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Sit then, and talk with her; she is thine own. -
Ari. What would my potent master ? here I am. Pro. Thou and thy meaner ellows
last service Did worthily perform; and I must use you In such another trick: Go, bring the rabble, O'er whom I give thee power, here, to this place : Incite them to quick motion; for I must Bestow upon the eyes of this young couple Some vanity 4 of mine art: it is my promise, And they expect it from me. Ari.
Presently? Pro. Ay, with a twink.
Ari. Before you can say, “Come,” and “go," And breathe twice; and cry, “so, so ; Each one, tripping on his toe, Will be here with mop and mowe: Do you love me, master ? no ?
Pro. Dearly, my delicate Ariel : Do not approach, Till thou dost hear me call. Ari.
Well; I conceive. [Erit. Pro. Look, thou be true: do not give dalliance Too much the rein; the strongest oaths are straw To the fire i’ the blood : Be more abstemious, Or else, good night your vow! Fer.
I warrant you, sir : The white-cold virgin snow upon my heart Abates the ardour of
4 i. e. show or exhibition.
5 The liver was anciently supposed to be the seat of the pas. sions; hence often put for the passions themselves.
Now come, my Ariel ! bring a corollary,
be silent. [Soft music.
A Masque. Enter IRIS, Iris. Ceres, most bounteous lady, thy rich leas Of wheat, rye, barley, vetches, oats, and peas; Thy turfy mountains, where live nibbling sheep, And flat meads thatch'd with stover," them to keep; Thy banks with peonied and lilied brims,8 Which spongy April at thy hest betrims, To make cold nymphs chaste crowns; and thy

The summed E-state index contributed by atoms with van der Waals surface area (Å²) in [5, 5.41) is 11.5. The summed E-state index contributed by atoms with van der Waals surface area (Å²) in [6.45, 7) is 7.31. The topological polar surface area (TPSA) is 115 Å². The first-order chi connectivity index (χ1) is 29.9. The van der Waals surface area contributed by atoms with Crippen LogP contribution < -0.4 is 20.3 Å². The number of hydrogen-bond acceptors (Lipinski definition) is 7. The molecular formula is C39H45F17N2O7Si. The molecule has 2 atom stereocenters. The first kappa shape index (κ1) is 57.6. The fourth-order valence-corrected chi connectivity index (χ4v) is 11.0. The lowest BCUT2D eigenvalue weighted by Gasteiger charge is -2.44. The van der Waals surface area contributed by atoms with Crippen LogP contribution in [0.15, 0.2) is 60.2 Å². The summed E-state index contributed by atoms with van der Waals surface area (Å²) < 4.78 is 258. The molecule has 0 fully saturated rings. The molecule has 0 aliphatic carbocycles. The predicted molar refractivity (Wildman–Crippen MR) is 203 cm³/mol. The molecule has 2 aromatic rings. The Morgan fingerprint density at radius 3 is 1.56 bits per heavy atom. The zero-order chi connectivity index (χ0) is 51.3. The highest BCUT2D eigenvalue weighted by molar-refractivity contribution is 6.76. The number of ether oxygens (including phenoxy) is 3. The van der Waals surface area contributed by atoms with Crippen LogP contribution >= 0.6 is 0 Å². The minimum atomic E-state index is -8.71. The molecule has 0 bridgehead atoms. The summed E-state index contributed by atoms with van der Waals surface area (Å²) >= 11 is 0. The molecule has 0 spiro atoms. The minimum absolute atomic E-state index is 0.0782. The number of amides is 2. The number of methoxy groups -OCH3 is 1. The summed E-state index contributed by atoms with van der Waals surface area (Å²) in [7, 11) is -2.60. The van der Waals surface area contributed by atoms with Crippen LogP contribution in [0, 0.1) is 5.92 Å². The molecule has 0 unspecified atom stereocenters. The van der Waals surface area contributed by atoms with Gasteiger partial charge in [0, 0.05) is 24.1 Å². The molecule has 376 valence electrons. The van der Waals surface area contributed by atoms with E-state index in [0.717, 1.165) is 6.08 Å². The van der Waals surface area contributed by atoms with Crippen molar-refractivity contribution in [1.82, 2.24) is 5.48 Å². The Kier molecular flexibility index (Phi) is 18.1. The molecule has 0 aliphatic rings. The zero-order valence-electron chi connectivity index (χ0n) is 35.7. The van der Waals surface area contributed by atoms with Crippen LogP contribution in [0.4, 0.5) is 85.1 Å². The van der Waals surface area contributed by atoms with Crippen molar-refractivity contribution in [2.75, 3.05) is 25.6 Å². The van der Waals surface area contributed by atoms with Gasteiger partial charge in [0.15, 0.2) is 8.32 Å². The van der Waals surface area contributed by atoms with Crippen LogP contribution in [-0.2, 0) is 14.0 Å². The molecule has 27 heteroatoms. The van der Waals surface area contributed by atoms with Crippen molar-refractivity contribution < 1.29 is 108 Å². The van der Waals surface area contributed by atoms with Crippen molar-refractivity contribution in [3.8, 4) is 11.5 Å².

Whose shadow the dismissed bachelor loves,
6 i. e. bring more than enough; corollary meaning a surplus number.
? Stover is fodder for cattle, as hay, straw, and such like ; still used thus in the north of England.
8 The original has “ pioned and twilled brims ;” which reading some late editors have retained, taking pioned to mean dug, a sense in which it is used by Spenser, and twilled to mean ridged, or made into ridges, a sense which it yet bears in reference to some kinds of linen. Knight says : “ Any one who has seen the operation of banking and ditching in early spring, so essential to the proper drainage of land, must recognize the propriety of Shakespeare's epithets." Still this strikes us as so discordant a note, it so untunes the barmony of the passage, that we cannot but think the original reading a misprint for the one proposed by Steevens and Warton. Milton, whose poetical language is so much formed upon Shakespeare's as often to afford the best comment upon him, has in his Arcades the line :
“By sandy Ladon’s lilied banks ;” which, as Warton says, is “an authority for reading lilied instead of twilled in a verse of The Tempest;” and he adds, “ lilied seems to have been no uncommon epithet for the banks of a river." Henley urges in behalf of the old reading, that pionies and lilies never bloom in April; which is refuted by a passage in Lord Bacon's Essay “ Of Gardens : " “ In April follow the double white violet, ihe wall-flower, the stock-gilly-flower, the cowslip, flower-de-luces, and lilies of all natures; rose-mary flowers, the tulip, the double piony, the pale daffodil,” &c. But the main